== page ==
The Gerald R. Ford School of Public Policy is launching a new Center for Racial Justice designed to expand knowledge about the complex intersections between race and public policy and create a community of leaders, scholars and students engaged in social justice work focused on racial equity.

The center will be led by sociologist Celeste Watkins-Hayes, the Ford School’s associate dean for academic affairs.

“At the Center for Racial Justice, we believe in the power of public policy to help address the societal challenges that we all face,” said Watkins-Hayes, who also is a University Diversity and Social Transformation Professor, the Jean E. Fairfax Collegiate Professor of Public Policy and professor of public policy at the Ford School, and professor of sociology in LSA.

“As we examine the fraught histories and consequences of some of our policies and the transformative power of others, we learn a valuable lesson: Effective and just public policy can only be achieved if we bring diverse perspectives to the table.”

This fall, the center will feature a cadre of scholars to deliver virtual presentations on the roots and currents of race in economic, housing, criminal justice, education and immigration policy. Speakers include Trevon Logan, The Ohio State University; Nicole Gonzalez Van Cleve, Brown University; William “Sandy” Darity, Duke University; Rucker Johnson, University of California, Berkeley; and Jennifer Lee, Columbia University.

The event series is open to the public but designed in particular for Ford School students, faculty and staff.

Through an accompanying course, undergraduate and graduate students will explore the formal and informal racial structures in which policy is formed, implemented and experienced. There will be opportunities for Ford School faculty and staff to discuss material from the event series and integrate new knowledge into teaching and services.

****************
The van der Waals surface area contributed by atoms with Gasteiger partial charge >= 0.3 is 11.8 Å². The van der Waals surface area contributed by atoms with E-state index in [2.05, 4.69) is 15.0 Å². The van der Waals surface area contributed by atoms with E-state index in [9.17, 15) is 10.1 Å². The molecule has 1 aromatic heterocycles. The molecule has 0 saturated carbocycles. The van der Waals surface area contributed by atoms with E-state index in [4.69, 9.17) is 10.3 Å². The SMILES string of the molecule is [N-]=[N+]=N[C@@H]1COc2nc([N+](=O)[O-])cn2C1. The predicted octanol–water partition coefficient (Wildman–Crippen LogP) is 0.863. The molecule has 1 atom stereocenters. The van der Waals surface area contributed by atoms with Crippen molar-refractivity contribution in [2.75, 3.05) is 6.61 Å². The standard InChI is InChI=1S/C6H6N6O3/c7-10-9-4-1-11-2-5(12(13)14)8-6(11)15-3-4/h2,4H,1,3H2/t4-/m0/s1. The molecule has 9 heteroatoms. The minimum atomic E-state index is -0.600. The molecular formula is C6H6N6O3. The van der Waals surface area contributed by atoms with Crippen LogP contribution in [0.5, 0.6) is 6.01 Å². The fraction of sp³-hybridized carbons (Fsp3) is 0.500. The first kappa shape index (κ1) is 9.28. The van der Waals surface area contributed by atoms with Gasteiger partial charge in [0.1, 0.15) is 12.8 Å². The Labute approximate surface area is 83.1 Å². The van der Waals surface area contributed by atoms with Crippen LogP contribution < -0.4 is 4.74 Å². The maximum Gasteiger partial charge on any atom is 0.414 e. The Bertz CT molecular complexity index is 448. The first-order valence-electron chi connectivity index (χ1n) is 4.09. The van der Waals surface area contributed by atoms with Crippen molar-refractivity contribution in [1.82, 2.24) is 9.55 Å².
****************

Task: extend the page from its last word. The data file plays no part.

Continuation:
The new center also will host a virtual Masterclass in Activism on Oct. 6 featuring Johnnetta Betsch Cole. Additional learning opportunities will be added in the fall and winter terms, including workshops and financial support for student-led racial justice initiatives.

“The Center for Racial Justice builds on the Ford School’s longstanding strength in social policy and commitment to diversity, equity and inclusion,” said Ford School Dean Michael Barr. “The center will play a key role in our work to advance the vitally important cause of bringing racial justice to our policy structures.”

Dominique Adams-Santos will serve as associate director of the center. Adams-Santos is a qualitative researcher who seeks to understand how individuals navigate the racial, gender and sexual politics of digital and urban landscapes in their search for intimacy and community. She will also serve as one of the first Anti-Racism Collaborative Postdoctoral Fellows at U-M’s National Center for Institutional Diversity.

Also joining the center as its first student engagement coordinator is Sharanya Pai, a 2021 graduate of the Ford School.

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